What is SMiShing?


If you don't recognize the sender of that text message, delete it! It could be a virus waiting to happen.
If you don't recognize the sender of that text message, delete it! It could be a virus waiting to happen.
iStockphoto/Thinkstock

People have been scamming their fellow humans since the beginning of civilization. Over the centuries, scenarios got more sophisticated -- think stock market scams and pyramid schemes -- and the stakes got higher. And then the tricksters and conmen of the world finally found their perfect medium: the Internet. The scams of the past seem almost quaint now, compared to our world today where people are routinely robbed of their life savings and even their identities, frequently never even coming face to face with the people who are ripping them off. There are Ponzi schemes, phishing, the ubiquitous Nigerian money transfer con -- and one of the newest tricks of the trade: SMiShing.

SMiShing is a close cousin of phishing that uses text messages on cellphones and smartphones instead of e-mails. The name comes from SMS (Short Message Service), which is text messaging technology [source: T-Mobile]. There are two main types of SMiShing scams:

  1. You receive a text that seems to come from a trusted source, like your bank or credit card company. The message is usually about something urgent -- your credit card has been stolen, for example, or your account has been frozen -- and instructs you to go to a certain Web site or call a phone number to verify your account information. The thieves on the receiving end then use your information to steal money from your account or open new credit cards in your name.
  2. You receive a text, again from a seemingly legitimate contact with another urgent request, that contains an attachment. The attachment downloads a virus or malware that allows the scammers to access everything on your phone -- and possibly even control it [source: FBI].

Now that you know what SMiShing is, click to the next page for tips on protecting yourself against it.

Protecting Yourself From SMiShing

Internet scammers are very good at making e-mails and texts look authentic. The fake text from your "bank" could look exactly like the real thing, so there might be no immediate indication that something's amiss. Take a look at the sender's phone number, though. If it's "unknown" or blocked, that's a dead giveaway that things aren't right -- most of these scams are perpetrated with random dialing programs. But sometimes the SMiShers will use stolen customer phone numbers from a bank or other financial institution, and it might look like the sender is in your area code.

Here are some steps to take to protect against SMiShing [source: FBI]:

  • If a text message looks even remotely suspicious, delete it right away without reading it.
  • Never reply to or follow the instructions of a text that asks you for personal information. A legitimate business will never ask you to reveal your account number, user name, password or full Social Security number over the phone or online.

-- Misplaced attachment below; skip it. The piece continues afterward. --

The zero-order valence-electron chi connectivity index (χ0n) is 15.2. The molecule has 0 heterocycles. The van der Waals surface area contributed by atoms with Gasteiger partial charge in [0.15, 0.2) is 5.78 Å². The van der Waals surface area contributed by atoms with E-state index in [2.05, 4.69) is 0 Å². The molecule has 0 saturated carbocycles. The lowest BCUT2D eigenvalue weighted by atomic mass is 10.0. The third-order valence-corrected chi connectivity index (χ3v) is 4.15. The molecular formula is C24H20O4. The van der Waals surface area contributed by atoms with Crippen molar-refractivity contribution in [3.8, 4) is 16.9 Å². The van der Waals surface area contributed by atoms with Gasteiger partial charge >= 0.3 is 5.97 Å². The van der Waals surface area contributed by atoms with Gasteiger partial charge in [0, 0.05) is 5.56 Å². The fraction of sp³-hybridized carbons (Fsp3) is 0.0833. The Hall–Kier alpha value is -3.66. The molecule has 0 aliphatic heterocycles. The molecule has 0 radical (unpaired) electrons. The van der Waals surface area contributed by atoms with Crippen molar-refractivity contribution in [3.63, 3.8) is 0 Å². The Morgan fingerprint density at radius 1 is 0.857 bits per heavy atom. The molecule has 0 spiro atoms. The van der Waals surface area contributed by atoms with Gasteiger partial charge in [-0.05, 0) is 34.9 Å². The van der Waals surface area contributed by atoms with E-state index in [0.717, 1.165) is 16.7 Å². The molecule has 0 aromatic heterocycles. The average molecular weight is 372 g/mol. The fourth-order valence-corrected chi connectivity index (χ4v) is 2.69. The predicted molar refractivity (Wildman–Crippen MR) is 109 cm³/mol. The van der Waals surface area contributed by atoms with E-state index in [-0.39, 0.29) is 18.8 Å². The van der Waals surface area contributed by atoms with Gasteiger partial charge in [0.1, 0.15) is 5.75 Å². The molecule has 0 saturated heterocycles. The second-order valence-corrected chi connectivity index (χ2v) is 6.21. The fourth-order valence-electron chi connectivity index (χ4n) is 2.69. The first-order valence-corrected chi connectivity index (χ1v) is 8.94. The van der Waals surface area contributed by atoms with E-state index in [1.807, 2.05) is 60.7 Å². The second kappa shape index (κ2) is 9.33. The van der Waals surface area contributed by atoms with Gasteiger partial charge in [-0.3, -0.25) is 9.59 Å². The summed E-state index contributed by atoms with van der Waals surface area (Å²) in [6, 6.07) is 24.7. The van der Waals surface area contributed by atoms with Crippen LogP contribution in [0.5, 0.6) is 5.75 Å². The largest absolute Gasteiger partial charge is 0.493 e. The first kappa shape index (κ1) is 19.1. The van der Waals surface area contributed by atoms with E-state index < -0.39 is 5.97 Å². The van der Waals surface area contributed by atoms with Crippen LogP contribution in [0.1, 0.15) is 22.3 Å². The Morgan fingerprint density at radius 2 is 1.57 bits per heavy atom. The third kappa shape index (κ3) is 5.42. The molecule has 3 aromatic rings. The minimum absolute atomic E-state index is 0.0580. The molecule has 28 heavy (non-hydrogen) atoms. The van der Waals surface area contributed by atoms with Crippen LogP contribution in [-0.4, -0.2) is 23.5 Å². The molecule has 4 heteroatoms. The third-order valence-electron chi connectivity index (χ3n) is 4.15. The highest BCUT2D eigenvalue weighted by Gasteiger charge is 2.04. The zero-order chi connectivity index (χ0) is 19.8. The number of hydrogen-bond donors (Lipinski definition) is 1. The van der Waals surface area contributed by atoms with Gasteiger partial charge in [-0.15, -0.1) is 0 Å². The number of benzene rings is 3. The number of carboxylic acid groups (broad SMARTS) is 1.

• If you're not sure the message really is from your phone's service provider, for instance, type the company's URL in your browser instead of clicking on the link or attachment. Call the customer service number listed on its Web site instead of using the number provided in the text.
  • Use a credit card if you're shopping online on your smartphone. You can always dispute charges if your phone becomes infected and someone makes unauthorized charges to your card.
  • Bottom line, use common sense: If something seems shady, it probably is.

SMiShing is getting more and more dangerous with the increased popularity of mobile banking. People use their phones for everything these days, and if you bank or conduct financial transactions on your cellphone or smartphone, you've got a lot of sensitive information at risk if it's exposed to malware or spyware.

Until security measures for mobile devices are improved, take our advice: Stay away from suspicious-looking texts, and hopefully the SMiShers will stay away from you.

Related Articles

Sources

  • Bland, Eric. "Malicious Software Turns Your Phone Against You." Discovery News. March 9, 2010. (Oct. 7, 2011) http://news.discovery.com/tech/cell-phone-malware.html
  • Blau, John. "McAfee Warns of SMiShing Attacks." PC World. Aug. 28, 2006. (Oct. 3, 2011) http://www.pcworld.com/article/126932/mcafee_warns_of_smishing_attacks.html
  • Consumer Reports. "'Smishing.'" November 2010. (Oct. 3, 2011) http://www.consumerreports.org/cro/shopping/2010/november/sneakiest-new-shopping-scams/smishing/index.htm
  • Federal Bureau of Investigation. "Smishing and Vishing." Nov. 24, 2010. (Oct. 3, 2011) http://www.fbi.gov/news/stories/2010/november/cyber_112410/cyber_112410
  • Liebowitz, Matt. "Smishing: scary new malware scam." MSNBC. Jan. 17, 2011. (Oct. 3, 2011) http://www.msnbc.msn.com/id/41121201/ns/technology_and_science-security/t/smishing-scary-new-malware-scam/
  • Mills, Elinor. "'SMiShing' fishes for personal data over cell phone." CNet. Feb. 24, 2009. (Oct. 3, 2011)http://news.cnet.com/8301-1009_3-10171241-83.html
  • T-Mobile. "SMiShing." (Oct. 3, 2011) http://www.t-mobile.com/Company/PrivacyResources.aspx?tp=Abt_Tab_PhishingSMishing&tsp=Abt_Sub_IdentityTheft_SMiShing